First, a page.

Like many popes and kings, Denys Wortman of Vineyard Haven is the eighth in a dynastic lineup. The seventh Denys Wortman was a nationally known cartoonist – and mid-century president of the Society of Illustrators of New York – who happened to do a lot of painting on the side. But because dad died in 1958, when son Denny was in his second year of college, the eighth wasn’t aware until the early 1990s that the seventh was a splendid painter.

By Holly Nadler


Last summer, a few friends received a phone call from an Island woman who had found a message in a bottle with their names on it. Years before, these friends had spent the summer working and playing on-Island. One particularly memorable evening, they buried a bottle in the sand, and quite positively forgot about it. They forgot about it, that is, until that phone call. And soon they were reunited with this piece of a summer past.

By Meredith Downing


Since Hurricane Katrina, people seem to be taking hurricane warnings more seriously. But there was a time when they didn’t. And there was a time when we didn’t even get warnings of impending hurricanes.

By Shirley Mayhew


The Chappy ferry is making headlines. Passenger rates may go up, the lines may get longer, and the owner plans to sell. A look at the history of the service shows this isn’t exactly new news.

By Tom Dunlop


It’s been twenty years. I can talk about it now. In fact, I can even laugh. But trust me, when it happened I didn’t exactly see the humor. In 1986 the two major events in Joyce’s and my lives converged: the building of our Vineyard house and our wedding.

By Geoff Currier


When Ronni Simon gets dressed, she doesn’t wear much jewelry – usually just her watch and maybe some hoop earrings, plus the rings she wears all the time because she can’t get them off her fingers anymore. “I’ve never really been into jewelry,” she confesses. Which is why no one is more surprised than Ronni herself at the overnight success of the jewelry-making business she started just over half a year ago.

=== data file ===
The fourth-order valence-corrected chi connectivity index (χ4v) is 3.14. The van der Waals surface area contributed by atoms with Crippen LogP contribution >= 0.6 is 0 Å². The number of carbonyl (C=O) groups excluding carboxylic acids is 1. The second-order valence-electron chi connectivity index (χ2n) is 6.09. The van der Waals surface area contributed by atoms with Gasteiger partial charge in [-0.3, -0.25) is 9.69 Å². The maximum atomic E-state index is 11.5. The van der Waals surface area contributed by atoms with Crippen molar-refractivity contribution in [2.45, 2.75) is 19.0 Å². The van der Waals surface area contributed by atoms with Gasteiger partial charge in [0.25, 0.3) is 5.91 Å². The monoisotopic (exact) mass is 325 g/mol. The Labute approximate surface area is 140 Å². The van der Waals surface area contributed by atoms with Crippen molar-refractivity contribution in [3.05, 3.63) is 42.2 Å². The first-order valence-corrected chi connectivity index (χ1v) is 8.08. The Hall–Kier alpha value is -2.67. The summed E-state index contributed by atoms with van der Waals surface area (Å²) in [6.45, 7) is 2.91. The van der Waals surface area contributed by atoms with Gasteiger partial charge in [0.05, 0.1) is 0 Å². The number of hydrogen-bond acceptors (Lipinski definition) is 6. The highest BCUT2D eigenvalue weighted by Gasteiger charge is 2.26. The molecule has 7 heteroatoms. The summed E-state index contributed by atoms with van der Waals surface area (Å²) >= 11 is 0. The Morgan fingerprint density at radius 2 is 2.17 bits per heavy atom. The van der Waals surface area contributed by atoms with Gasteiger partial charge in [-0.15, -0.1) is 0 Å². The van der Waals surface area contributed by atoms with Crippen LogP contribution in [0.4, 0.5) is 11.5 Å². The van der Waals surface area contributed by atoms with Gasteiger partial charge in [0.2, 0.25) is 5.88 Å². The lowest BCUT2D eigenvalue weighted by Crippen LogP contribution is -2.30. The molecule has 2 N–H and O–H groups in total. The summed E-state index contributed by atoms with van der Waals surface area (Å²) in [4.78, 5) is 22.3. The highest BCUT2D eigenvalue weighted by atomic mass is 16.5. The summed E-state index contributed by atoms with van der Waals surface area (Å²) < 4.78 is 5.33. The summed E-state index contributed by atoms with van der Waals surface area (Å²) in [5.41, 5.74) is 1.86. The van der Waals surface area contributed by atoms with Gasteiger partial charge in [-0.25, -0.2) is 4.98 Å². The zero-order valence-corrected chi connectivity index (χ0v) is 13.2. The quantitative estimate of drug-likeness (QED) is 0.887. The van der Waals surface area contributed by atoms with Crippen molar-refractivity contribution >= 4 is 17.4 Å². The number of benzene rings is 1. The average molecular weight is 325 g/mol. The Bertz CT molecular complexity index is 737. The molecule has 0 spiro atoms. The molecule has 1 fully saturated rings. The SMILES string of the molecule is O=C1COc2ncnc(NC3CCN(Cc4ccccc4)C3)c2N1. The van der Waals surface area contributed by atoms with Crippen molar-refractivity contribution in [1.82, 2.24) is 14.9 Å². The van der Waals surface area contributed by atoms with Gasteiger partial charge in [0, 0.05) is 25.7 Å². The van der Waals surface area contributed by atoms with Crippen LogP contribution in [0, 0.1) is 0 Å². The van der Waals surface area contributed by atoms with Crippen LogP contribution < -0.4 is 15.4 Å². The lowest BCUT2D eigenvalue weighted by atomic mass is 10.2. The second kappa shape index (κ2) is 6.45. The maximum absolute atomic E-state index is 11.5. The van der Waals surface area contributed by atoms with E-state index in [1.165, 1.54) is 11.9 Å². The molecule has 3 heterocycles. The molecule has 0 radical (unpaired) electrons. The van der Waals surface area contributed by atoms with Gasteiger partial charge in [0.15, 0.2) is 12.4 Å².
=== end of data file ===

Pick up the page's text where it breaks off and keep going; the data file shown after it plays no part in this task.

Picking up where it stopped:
By Laura D. Roosevelt


I am a fashion leader.   Except that I’m really not. I’m not even a contender. So the fact that I recently received a letter that said, “You are a fashion leader,” made me particularly pleased. Unfortunately, my elevated fashion credentials don’t really belong to me at all. The true fashion leader is a woman I don’t know. I’ll call her Katherine M.   

By Kate Feiffer


A fashion statement, a political statement. Stina Sayre wants to make them at the same time, but it’s not easy. Her political statement goes like this: “We’re so globalized,” she says. “It’s like nothing is made in the Western world anymore. We westerners don’t understand where our things come from. But when you go to Wal-Mart, the jeans you buy are made by slaves, pretty much. You can buy a pair of pants for $25, but the person who made them doesn’t make a buck an hour.

By Mike Seccombe